Each piece has a unique purpose and style, each was completely hand made through the art of mouth blown or blow-mold production. All pieces are in excellent condition without damage or serious wear. Most of this collection is 18th and 19th Century and becoming very rare for collectors.
Summary Analysis The Wingfield apartment is in a lower-middle-class St. Louis tenement building that faces an alleyway.
Through the dim lighting, the audience first sees the apartment's fire escape, then the living room which features a typewriter, a display case with glass animals, and a blown-up photograph that the stage directions explain is of the absent Wingfield father. The stage directions also describe a screen located on stage upon which words and pictures will sometimes appear during the play.
The cramped apartment emphasize the tough times facing the Wingfields. The fire escape gives the glimmer of escape from the close quarters, but it's not a real escape. The onstage screen that displays images keeps the audience aware that the play is meant to be symbolic and stylized rather than realistic.
Active Themes Related Quotes with Explanations Tom enters, dressed as a merchant sailor and smoking a cigarette, and speaks directly to the audience. He explains that he is the narrator of the play as well as a character in it.
Tom sets the historical and social background of the play in the late s, when the working class of the United States was still suffering from the aftereffects of the Great Depression. He comments that the play is a memory play, his memory, and not a realistic depiction of life.
His out-of-place merchant marine uniform suggests he's creating it from some time in the future, after leaving.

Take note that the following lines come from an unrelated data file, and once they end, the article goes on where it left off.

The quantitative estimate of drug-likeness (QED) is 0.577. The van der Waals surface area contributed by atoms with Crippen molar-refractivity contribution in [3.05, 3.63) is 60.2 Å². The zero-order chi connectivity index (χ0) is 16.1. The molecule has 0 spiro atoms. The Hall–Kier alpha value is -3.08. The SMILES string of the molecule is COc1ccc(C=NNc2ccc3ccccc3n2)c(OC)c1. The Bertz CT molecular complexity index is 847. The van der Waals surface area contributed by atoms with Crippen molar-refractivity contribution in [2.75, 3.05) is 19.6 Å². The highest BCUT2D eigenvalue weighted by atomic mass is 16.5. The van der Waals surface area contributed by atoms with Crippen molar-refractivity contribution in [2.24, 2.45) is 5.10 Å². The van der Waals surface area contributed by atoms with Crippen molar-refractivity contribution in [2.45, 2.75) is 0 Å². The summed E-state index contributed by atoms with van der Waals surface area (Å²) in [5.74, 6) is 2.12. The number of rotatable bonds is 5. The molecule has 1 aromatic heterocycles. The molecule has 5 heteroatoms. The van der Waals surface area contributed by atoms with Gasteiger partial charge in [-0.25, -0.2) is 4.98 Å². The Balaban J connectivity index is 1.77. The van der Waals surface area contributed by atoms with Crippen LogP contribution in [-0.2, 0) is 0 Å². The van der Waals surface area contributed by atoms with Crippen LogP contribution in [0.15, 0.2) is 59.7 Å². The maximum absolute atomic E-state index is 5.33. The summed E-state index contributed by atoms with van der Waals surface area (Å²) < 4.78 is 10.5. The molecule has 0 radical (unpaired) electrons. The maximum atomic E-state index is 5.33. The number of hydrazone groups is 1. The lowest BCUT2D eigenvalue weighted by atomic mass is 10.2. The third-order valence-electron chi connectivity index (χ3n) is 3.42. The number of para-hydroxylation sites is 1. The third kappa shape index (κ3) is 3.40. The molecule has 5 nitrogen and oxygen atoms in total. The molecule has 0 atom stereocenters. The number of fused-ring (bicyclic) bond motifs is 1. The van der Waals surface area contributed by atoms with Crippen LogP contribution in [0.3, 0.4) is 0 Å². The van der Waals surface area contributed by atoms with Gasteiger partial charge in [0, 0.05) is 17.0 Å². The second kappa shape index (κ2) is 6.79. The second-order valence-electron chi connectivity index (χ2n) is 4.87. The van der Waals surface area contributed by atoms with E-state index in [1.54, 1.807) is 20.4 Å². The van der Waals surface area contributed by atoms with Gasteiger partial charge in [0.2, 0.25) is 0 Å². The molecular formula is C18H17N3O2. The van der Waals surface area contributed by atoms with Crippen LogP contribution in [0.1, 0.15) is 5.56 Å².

Active Themes Related Quotes with Explanations Tom tells the audience about the four characters in the play—himself, his mother Amanda, his sister Laura, and a man named Jim they knew from high school—and adds that the father is the fifth character, although he abandoned the family years ago and only appears as the portrait.
His abandonment haunts the family and sets the precedent for male figures who will abandon Amanda and Laura, just as his blown-up portrait suggests that the family doesn't face reality, the fact that he is gone and doesn't seem to care.
Amanda nags him about displaying proper table etiquette until Tom, exasperated, gets up to smoke. Laura tries to rise to serve dessert, but Amanda insists she sit and stay fresh for gentlemen callers.
Amanda tells a story of her youth in the South when on one Sunday afternoon she entertained seventeen gentlemen callers at her home in Mississippi, a story she has clearly told many, many times before.
The lights dim and music begins to play. Tom indulges Amanda, but has to be nudged to do so, showing his frustration with the seemingly endless cycle of repetition.
Active Themes Amanda suggests that Laura practice her typing as she waits for gentleman callers to arrive. Amanda tries to project two separate visions of success on Laura: Laura doesn't believe in these visions, though, and doesn't seem to believe in herself.
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LitCharts assigns a color and icon to each theme in The Glass Menagerie, which you can use to track the themes throughout the work. Raphel, Adrienne. "The Glass Menagerie Scene 1." LitCharts.
LitCharts LLC, 16 Sep Web. 19 Sep Raphel, Adrienne. "The Glass Menagerie Scene 1." LitCharts. About World Menagerie Your home is a place full of objects rich in meaning, a living reflection of the places you’ve been and the destinations that lay ahead.
Thank you for visiting the Glass Menagerie Antiques and Collectibles site. We invite you to visit the rest of our site by clicking on the "Home Page" button or any of the "Category" buttons on the pink bars left.
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